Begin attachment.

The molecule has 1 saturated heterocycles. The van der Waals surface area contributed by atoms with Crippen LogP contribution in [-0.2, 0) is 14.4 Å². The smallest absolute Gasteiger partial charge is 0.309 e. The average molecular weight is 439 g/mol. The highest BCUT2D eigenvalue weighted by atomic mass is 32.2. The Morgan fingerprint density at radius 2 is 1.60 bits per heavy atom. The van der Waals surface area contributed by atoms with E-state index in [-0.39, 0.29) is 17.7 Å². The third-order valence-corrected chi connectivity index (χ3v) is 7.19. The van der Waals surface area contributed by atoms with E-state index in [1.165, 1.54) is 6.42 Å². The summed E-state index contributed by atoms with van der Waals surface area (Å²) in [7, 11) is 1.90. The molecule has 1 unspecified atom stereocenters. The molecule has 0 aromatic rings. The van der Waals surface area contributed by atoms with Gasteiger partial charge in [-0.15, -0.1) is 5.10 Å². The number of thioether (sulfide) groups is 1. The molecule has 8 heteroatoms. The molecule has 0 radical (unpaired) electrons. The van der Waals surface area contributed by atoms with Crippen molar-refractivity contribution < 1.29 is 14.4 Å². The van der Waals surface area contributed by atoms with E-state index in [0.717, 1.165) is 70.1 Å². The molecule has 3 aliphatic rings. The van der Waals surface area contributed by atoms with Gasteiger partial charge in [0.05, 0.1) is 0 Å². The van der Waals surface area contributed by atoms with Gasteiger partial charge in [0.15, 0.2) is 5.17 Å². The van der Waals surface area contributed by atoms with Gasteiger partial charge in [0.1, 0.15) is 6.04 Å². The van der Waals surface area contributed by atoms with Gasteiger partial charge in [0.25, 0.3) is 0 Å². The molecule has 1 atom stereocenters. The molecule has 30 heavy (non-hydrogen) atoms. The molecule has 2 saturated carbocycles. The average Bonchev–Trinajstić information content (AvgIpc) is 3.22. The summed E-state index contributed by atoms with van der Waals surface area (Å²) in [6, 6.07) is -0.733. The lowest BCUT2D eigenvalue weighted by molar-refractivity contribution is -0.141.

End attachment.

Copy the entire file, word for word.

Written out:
The molecule has 1 saturated heterocycles. The van der Waals surface area contributed by atoms with Crippen LogP contribution in [-0.2, 0) is 14.4 Å². The smallest absolute Gasteiger partial charge is 0.309 e. The average molecular weight is 439 g/mol. The highest BCUT2D eigenvalue weighted by atomic mass is 32.2. The Morgan fingerprint density at radius 2 is 1.60 bits per heavy atom. The van der Waals surface area contributed by atoms with E-state index in [-0.39, 0.29) is 17.7 Å². The third-order valence-corrected chi connectivity index (χ3v) is 7.19. The van der Waals surface area contributed by atoms with E-state index in [1.165, 1.54) is 6.42 Å². The summed E-state index contributed by atoms with van der Waals surface area (Å²) in [7, 11) is 1.90. The molecule has 1 unspecified atom stereocenters. The molecule has 0 aromatic rings. The van der Waals surface area contributed by atoms with Gasteiger partial charge in [-0.15, -0.1) is 5.10 Å². The number of thioether (sulfide) groups is 1. The molecule has 8 heteroatoms. The molecule has 0 radical (unpaired) electrons. The van der Waals surface area contributed by atoms with Crippen molar-refractivity contribution < 1.29 is 14.4 Å². The van der Waals surface area contributed by atoms with E-state index in [0.717, 1.165) is 70.1 Å². The molecule has 3 aliphatic rings. The van der Waals surface area contributed by atoms with Gasteiger partial charge in [0.05, 0.1) is 0 Å². The van der Waals surface area contributed by atoms with Gasteiger partial charge in [0.15, 0.2) is 5.17 Å². The van der Waals surface area contributed by atoms with Gasteiger partial charge in [0.1, 0.15) is 6.04 Å². The van der Waals surface area contributed by atoms with Gasteiger partial charge in [0.25, 0.3) is 0 Å². The molecule has 1 atom stereocenters. The molecule has 30 heavy (non-hydrogen) atoms. The molecule has 2 saturated carbocycles. The average Bonchev–Trinajstić information content (AvgIpc) is 3.22. The summed E-state index contributed by atoms with van der Waals surface area (Å²) in [6, 6.07) is -0.733. The lowest BCUT2D eigenvalue weighted by molar-refractivity contribution is -0.141.